The growth of a movement: the rise of Durham’s Vegetarian and Vegan Society

By Ana Carney

Over the past year, vegetarianism and veganism has been undeniably present in many aspects of our daily lives. From Pret A Manger launching a new veggie menu, to the BBC announcing a vegan-inspired drama, staring Martin Freeman, Joanna Lumley and Dame Eileen Atkins, the social-movement come-diet has saturated our TV screens, airwaves and high streets, and it’s an idea that is gaining traction among the wider population. Interestingly, recent falls in meat consumption in the UK have largely come from ‘flexitarians,’ individuals who have cut down but continue to indulge in the occasional meat meal, suggesting that the vegetarian and vegan movement, whilst not winning over everyone’s hearts and minds entirely, is certainly having a great impact on people’s dietary decisions, one meal at a time.

In Durham, vegetarianism and veganism has unmistakably taken hold, as the Vegetarian and Vegan Society is now larger and more active than it has ever been. In just over a year, membership of the society has more than doubled from 320 in 2015 to over 700 in March 2017, a leap in membership unprecedented among most established university societies. Meanwhile, imaginative activism events like last term’s ‘Chalktivism’ and more diverse and better-attended socials such as ‘V is for Vodka (and Vegan)’ have boosted active participation.

This week, activity is culminating distinctly in the run up to the society’s collaborative campaign with the Animal Rights and Welfare Society, ‘#ChooseVegetarian.’ Running from the 6th to the 10th of March, #ChooseVegetarian will be coming to five of the university’s largest colleges to raise awareness among university livers-in about the numerous health, ethical and environmental benefits of reducing our consumption of meat, as well as to showcase Animal Equality’s novel ‘iAnimal’ project which takes viewers into the heart of the UK’s factory farms through Virtual Reality technology. The #ChooseVegetarian team are also seeking to engage with and address some of students’ biggest concerns with meat reduction, so if questions such as; “where do you get your protein from?” sound all too familiar, then this week will certainly be enlightening.

So what has brought this rapid growth and increasing participation for the Vegetarian and Vegan Society? Over the past 10 years alone, there has been a 360% increase in the number of vegans in the UK, and vegetarians and vegans now represent 20% of 16-24 year olds. The hippie, tree hugging stigma that was once commonplace appears to be diminishing, as health benefits, ethical and environmental advantages become prevalent due to a more positive portrayal in the media. The decision of celebrities such as Serena Williams and Natalie Portman to adopt vegan lifestyles has also, no-doubt, increased popularity and helped to reduce the stigma of these movements as unnecessary and “extreme.”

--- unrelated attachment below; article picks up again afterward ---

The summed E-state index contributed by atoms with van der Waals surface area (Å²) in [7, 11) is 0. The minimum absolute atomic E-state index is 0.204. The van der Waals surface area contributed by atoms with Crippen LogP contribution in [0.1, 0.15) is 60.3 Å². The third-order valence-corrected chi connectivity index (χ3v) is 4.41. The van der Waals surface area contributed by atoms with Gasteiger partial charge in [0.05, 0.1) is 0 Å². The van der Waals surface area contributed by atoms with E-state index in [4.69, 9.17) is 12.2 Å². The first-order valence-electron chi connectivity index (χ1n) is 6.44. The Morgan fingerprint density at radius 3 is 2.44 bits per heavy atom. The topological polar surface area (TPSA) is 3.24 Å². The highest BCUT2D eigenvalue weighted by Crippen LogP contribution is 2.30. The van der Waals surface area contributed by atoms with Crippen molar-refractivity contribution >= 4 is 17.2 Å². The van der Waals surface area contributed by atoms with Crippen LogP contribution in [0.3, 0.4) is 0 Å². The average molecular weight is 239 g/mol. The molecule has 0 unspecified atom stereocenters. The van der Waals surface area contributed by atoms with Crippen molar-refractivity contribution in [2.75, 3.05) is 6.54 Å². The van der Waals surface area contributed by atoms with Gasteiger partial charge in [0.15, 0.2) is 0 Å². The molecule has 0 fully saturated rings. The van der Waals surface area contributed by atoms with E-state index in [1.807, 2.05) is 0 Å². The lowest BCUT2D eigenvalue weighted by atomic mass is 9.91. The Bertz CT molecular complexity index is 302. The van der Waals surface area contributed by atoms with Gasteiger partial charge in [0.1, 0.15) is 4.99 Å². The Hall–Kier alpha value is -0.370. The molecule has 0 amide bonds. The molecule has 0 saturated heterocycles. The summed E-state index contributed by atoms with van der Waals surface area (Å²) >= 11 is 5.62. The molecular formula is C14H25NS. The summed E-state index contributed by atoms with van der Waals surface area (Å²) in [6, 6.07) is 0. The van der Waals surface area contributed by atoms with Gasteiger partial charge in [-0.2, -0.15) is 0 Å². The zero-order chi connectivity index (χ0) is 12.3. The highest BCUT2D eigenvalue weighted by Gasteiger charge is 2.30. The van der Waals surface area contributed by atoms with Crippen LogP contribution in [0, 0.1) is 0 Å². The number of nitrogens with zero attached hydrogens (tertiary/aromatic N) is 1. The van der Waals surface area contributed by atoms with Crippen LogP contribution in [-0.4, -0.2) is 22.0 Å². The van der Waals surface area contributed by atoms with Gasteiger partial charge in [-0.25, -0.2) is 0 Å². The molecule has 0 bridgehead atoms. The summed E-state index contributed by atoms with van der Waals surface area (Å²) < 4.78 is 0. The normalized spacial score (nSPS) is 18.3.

Greater accessibility of vegetarian and vegan products in supermarkets, means that avoiding animal derived products is no longer a question of a lack of available substitutes, but rather one of personal choice. Furthermore, documentaries such as Cowspiracy, Forks over Knives, and Earthlings, have hit people hard with the realities of the meat and dairy industries and the profound effect our food choices have on the environment, on animal welfare and on our health.

It’s also worth noting the society’s own work. Last year’s, ‘Meet Your Meat’ campaign – a four-day event at the DSU with expert speakers and free lunches – proved to be a great success, Not only did the event bring students’ attention to the issues which attract people to the movement, it also galvanised sections of the membership towards becoming active, participatory members.

Of course it’s not all about organisation and activism. Events such as ‘V is for Vodka (and Vegan)’ social have moved the society from old-school potluck events hosted at student houses into the centre of university life, attracting loads of students to the social side of the cause through some of the things that speak most to students: pizza and vodka.

This combination of activity within the society and changing perceptions among the wider public suggest that the vegetarian and vegan movement is set to rise and rise. As more students become interested in what is, for many, a powerful and inspiring cause, they are undoubtedly encouraged to get involved and find out more, influencing others to do the same.

If this sounds like something you wish to be a part of, your first opportunity to get involved comes this week with the #ChooseVegetarian campaign.

Photograph: Ana Carney

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